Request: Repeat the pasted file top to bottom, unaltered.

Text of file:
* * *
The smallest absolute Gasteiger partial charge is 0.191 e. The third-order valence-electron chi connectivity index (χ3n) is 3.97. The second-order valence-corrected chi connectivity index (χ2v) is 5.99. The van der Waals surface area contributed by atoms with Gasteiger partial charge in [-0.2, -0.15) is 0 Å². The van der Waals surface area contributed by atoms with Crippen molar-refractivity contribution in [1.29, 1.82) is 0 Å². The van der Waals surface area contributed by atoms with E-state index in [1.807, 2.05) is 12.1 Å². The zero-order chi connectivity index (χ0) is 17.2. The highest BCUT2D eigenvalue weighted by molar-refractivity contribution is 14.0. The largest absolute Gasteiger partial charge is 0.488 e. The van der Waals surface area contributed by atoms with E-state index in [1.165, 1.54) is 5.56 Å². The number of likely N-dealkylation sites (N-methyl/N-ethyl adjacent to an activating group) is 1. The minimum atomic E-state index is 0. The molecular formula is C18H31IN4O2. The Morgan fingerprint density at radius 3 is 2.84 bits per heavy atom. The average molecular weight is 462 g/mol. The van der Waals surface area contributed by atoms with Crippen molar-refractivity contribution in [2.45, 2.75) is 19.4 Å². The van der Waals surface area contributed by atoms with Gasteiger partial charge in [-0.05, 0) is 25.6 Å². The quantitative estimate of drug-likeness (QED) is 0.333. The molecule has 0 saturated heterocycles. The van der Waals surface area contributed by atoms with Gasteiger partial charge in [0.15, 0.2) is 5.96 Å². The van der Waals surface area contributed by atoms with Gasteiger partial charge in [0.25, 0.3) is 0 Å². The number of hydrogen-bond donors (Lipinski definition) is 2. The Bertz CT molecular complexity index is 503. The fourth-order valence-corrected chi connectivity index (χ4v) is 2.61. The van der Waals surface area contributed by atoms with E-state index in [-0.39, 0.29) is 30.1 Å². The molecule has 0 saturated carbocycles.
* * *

The smallest absolute Gasteiger partial charge is 0.191 e. The third-order valence-electron chi connectivity index (χ3n) is 3.97. The second-order valence-corrected chi connectivity index (χ2v) is 5.99. The van der Waals surface area contributed by atoms with Gasteiger partial charge in [-0.2, -0.15) is 0 Å². The van der Waals surface area contributed by atoms with Crippen molar-refractivity contribution in [1.29, 1.82) is 0 Å². The van der Waals surface area contributed by atoms with E-state index in [1.807, 2.05) is 12.1 Å². The zero-order chi connectivity index (χ0) is 17.2. The highest BCUT2D eigenvalue weighted by molar-refractivity contribution is 14.0. The largest absolute Gasteiger partial charge is 0.488 e. The van der Waals surface area contributed by atoms with E-state index in [1.165, 1.54) is 5.56 Å². The number of likely N-dealkylation sites (N-methyl/N-ethyl adjacent to an activating group) is 1. The minimum atomic E-state index is 0. The molecular formula is C18H31IN4O2. The Morgan fingerprint density at radius 3 is 2.84 bits per heavy atom. The average molecular weight is 462 g/mol. The van der Waals surface area contributed by atoms with Crippen molar-refractivity contribution in [2.45, 2.75) is 19.4 Å². The van der Waals surface area contributed by atoms with Gasteiger partial charge in [-0.05, 0) is 25.6 Å². The quantitative estimate of drug-likeness (QED) is 0.333. The molecule has 0 saturated heterocycles. The van der Waals surface area contributed by atoms with Gasteiger partial charge in [0.15, 0.2) is 5.96 Å². The van der Waals surface area contributed by atoms with Gasteiger partial charge in [0.25, 0.3) is 0 Å². The number of hydrogen-bond donors (Lipinski definition) is 2. The Bertz CT molecular complexity index is 503. The fourth-order valence-corrected chi connectivity index (χ4v) is 2.61. The van der Waals surface area contributed by atoms with E-state index in [-0.39, 0.29) is 30.1 Å². The molecule has 0 saturated carbocycles.